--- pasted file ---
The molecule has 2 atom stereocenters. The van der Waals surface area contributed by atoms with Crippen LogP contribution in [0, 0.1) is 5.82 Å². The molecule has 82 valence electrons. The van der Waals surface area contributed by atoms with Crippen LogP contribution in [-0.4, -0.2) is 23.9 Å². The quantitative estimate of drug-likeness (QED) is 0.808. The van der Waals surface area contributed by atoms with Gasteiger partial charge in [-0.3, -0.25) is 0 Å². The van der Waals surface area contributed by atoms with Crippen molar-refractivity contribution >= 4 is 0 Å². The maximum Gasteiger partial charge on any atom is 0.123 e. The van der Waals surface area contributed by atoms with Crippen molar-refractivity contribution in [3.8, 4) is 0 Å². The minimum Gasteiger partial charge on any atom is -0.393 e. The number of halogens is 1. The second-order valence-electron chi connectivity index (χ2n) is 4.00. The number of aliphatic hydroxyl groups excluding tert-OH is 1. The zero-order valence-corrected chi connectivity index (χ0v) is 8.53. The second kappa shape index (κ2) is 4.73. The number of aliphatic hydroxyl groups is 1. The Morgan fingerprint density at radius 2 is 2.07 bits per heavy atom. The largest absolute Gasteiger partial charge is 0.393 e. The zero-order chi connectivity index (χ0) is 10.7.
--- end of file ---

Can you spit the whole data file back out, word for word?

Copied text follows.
The molecule has 2 atom stereocenters. The van der Waals surface area contributed by atoms with Crippen LogP contribution in [0, 0.1) is 5.82 Å². The molecule has 82 valence electrons. The van der Waals surface area contributed by atoms with Crippen LogP contribution in [-0.4, -0.2) is 23.9 Å². The quantitative estimate of drug-likeness (QED) is 0.808. The van der Waals surface area contributed by atoms with Gasteiger partial charge in [-0.3, -0.25) is 0 Å². The van der Waals surface area contributed by atoms with Crippen molar-refractivity contribution >= 4 is 0 Å². The maximum Gasteiger partial charge on any atom is 0.123 e. The van der Waals surface area contributed by atoms with Crippen molar-refractivity contribution in [3.8, 4) is 0 Å². The minimum Gasteiger partial charge on any atom is -0.393 e. The number of halogens is 1. The second-order valence-electron chi connectivity index (χ2n) is 4.00. The number of aliphatic hydroxyl groups excluding tert-OH is 1. The zero-order valence-corrected chi connectivity index (χ0v) is 8.53. The second kappa shape index (κ2) is 4.73. The number of aliphatic hydroxyl groups is 1. The Morgan fingerprint density at radius 2 is 2.07 bits per heavy atom. The largest absolute Gasteiger partial charge is 0.393 e. The zero-order chi connectivity index (χ0) is 10.7.